Vata Savitri vrata is a ritual practice performed by wives while praying for the well being and long life of their husband. This is a fasting day for married women. According to the Hindu calendar, this festival falls on the day of purnima, 15th day of the month in the month of Jyeshtha, third month of the year.
Story behind vrat
The vrata has been named after Satyawaan Savitri. There is a mythological story about her. The story went to about 500 years back. Savitri was the daughter of king Aswapati of Madra Desa, region between Northeast India and Nepal, and was very beautiful. She married Satyawaan, a prince in exile who was living in the forest with his father Dyumatsen who was blind, and mother. He was known for his truthful virtues and generosity. At a point of time, he lost his kingdom and went to forest. As a devoted wife, Savitri followed his way, left the palace and lived with her husband and father-in-law in the forest, and took all pains to take care of them.
One day, prior to her marriage, Narada, the revered sage of the gods and goddesses, came to her house, and predicted that Satyawaan’s life would end in a year. But, love struck Savitri defends Satyawaan and insists on marrying him. They get married and lived happily for 11 months and 29 days. She was tense as the day of Satyawaan’s death came nearer. She started prayer, and worship of her beloved god. She accompanied Satyawaan on that day, and went to forest for woodcutting. After sometime while wood cutting, Satyawaan got tired and lies down
with his head on Savitri’s lap. Soon after few minutes, Yamaraja, the death god appeared to take away the soul of Satyawaan from his body. Savitri, protested, and pleaded Yamaraja not to be separated from her husband. But, death god did not heed her request, and take away the soul of her husband. She followed Yamaraja until his end journey.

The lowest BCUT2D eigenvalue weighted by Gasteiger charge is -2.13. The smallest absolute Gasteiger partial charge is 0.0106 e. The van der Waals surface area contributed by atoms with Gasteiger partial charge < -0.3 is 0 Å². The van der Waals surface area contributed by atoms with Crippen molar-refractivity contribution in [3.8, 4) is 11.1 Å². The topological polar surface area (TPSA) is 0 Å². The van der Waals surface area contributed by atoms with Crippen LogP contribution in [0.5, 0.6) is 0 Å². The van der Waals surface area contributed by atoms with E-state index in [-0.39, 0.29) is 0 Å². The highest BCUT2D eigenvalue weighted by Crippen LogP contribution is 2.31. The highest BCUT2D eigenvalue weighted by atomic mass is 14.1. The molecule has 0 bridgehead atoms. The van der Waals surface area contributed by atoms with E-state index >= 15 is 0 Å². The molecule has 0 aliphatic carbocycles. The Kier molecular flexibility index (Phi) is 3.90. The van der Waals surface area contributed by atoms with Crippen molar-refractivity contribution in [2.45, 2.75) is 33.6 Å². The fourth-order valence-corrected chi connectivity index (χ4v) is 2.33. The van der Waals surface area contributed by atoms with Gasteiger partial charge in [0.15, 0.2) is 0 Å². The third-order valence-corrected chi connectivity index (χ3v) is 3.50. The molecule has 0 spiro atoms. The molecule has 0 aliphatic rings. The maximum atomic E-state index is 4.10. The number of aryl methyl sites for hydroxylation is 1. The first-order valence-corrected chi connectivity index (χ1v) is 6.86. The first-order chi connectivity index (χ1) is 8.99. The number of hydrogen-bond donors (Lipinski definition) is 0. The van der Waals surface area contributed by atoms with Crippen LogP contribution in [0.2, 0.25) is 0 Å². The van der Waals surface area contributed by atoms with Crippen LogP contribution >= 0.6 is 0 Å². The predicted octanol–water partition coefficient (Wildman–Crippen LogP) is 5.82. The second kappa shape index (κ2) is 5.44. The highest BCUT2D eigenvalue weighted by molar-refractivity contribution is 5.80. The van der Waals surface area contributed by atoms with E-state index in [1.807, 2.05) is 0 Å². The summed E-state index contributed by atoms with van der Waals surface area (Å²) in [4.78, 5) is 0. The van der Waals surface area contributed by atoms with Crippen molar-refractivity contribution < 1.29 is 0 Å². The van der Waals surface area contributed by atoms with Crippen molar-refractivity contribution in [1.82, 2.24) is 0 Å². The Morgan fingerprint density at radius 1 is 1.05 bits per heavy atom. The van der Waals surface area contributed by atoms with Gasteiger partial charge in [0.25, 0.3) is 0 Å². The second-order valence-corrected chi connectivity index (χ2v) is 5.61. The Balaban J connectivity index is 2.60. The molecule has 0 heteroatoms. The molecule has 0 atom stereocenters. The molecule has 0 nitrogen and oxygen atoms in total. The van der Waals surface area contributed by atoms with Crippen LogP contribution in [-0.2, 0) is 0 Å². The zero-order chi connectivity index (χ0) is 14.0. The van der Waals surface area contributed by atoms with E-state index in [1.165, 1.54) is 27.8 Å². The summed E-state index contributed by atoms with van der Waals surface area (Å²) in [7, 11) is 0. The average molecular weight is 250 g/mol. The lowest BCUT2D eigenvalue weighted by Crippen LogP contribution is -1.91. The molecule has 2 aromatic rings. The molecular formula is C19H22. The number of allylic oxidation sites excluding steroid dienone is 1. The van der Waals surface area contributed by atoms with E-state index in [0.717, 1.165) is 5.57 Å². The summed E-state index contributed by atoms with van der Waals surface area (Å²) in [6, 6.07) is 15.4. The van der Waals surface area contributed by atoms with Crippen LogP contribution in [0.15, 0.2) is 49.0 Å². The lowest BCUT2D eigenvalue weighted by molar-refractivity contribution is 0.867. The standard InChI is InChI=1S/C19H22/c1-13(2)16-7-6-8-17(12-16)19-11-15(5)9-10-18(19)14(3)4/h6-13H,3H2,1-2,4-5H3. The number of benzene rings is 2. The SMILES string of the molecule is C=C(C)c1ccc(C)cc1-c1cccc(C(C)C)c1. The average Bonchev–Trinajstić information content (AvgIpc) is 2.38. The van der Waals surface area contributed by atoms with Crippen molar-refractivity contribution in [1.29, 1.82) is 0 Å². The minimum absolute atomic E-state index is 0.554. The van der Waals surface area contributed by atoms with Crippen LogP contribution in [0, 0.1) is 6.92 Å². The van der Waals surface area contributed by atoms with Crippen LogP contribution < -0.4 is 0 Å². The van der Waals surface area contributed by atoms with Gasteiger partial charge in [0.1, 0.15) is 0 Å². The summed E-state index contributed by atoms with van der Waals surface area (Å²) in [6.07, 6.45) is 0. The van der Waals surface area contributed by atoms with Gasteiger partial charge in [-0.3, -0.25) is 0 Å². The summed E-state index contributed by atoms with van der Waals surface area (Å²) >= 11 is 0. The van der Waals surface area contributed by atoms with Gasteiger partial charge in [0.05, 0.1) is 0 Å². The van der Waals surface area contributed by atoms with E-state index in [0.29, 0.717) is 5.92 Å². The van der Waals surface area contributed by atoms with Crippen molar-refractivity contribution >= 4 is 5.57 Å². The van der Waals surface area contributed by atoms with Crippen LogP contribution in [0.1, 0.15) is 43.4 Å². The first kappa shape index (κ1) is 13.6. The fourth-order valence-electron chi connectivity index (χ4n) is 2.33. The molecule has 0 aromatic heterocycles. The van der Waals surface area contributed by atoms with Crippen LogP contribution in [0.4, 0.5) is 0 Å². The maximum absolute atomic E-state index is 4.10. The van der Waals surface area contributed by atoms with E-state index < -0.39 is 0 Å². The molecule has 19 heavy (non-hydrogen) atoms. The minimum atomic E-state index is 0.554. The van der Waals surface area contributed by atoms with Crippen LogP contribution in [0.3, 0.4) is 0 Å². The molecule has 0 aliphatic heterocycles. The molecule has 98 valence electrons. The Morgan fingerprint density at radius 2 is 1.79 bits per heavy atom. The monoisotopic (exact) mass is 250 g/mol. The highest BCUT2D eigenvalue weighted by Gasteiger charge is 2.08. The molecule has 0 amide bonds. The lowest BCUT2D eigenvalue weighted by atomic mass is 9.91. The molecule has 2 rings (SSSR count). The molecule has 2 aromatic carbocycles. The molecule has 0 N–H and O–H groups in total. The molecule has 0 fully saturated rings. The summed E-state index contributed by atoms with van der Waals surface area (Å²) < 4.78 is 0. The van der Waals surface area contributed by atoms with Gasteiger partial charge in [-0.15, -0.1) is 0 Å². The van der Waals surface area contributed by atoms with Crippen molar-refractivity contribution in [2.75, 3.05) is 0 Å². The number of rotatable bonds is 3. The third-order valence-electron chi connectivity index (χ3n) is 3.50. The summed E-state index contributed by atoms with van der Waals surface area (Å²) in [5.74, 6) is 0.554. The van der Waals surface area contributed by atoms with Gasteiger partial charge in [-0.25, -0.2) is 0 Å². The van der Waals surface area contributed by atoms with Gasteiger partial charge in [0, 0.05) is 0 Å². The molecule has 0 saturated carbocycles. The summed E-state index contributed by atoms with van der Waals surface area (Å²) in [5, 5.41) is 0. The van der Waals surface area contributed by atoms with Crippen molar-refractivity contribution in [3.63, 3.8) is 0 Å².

Yamaraja pleased with her devotion, asked her for three boons, anything except for the life of Satyawaan. As a first boon, Savitri asked that the eyesight of her father-in-law be restored, and was granted by Yamaraja. Secondly, she asked for her father-in-law’s kingdom is restored back to him. That’s also granted by him. As a third boon, she asked for Satyawaan’s children. Yamaraja granted that also without thinking much. Savitri shot back saying that how she can have children if Satyawaan dies. Yamaraja relents and sets Satyawaan’s soul free. Ultimately, she succeeded to return back with the life of her husband. Satyawaan came to life again and thereafter both of them lived happily.
Mode of celebration
Since then, Hindu women observe this festival for propitiate Savitri, who is considered as a Devi (goddess). On that day, women wake up at early morning, and take purificatory bath. Wear new clothes, bangles and apply vermilion on the fore head. They perform pooja while chanting mantras, and offer wet pulses, rice, mango, lemon, jack fruit, banana and other fruits. Clothes, bangles and other valuable articles would be given in charity in a bamboo basket to the
Brahmin’s. They feed water to the Banyan tree, sprinkle kumkum (red powder) on it, wrapped the cotton threads around the tree’s trunks and then go seven to twelve times round while doing parikrama. Some of them observe the fast on whole day, and worship their respective husbands while praying for “mangalya bhagya’.
In India, it is widely celebrated by Hindu women, and the mode of celebration may be slightly different from place to place. In southern states like Tamil Nadu, this festival is called in the name of Karadaiyan Nonbu.
In some places it is observed in three days. Fasting begins on the trayodashi, 13th day of the month, and ends on Purnima. Some sections of Hindu society observe the vrat during Amavasya, 30th day of the Hindu month, and some others during Purnima. Adding, pregnant women, ailing women, working women, and women just delivered a baby may skip this fasting and while just concentrating on prayers.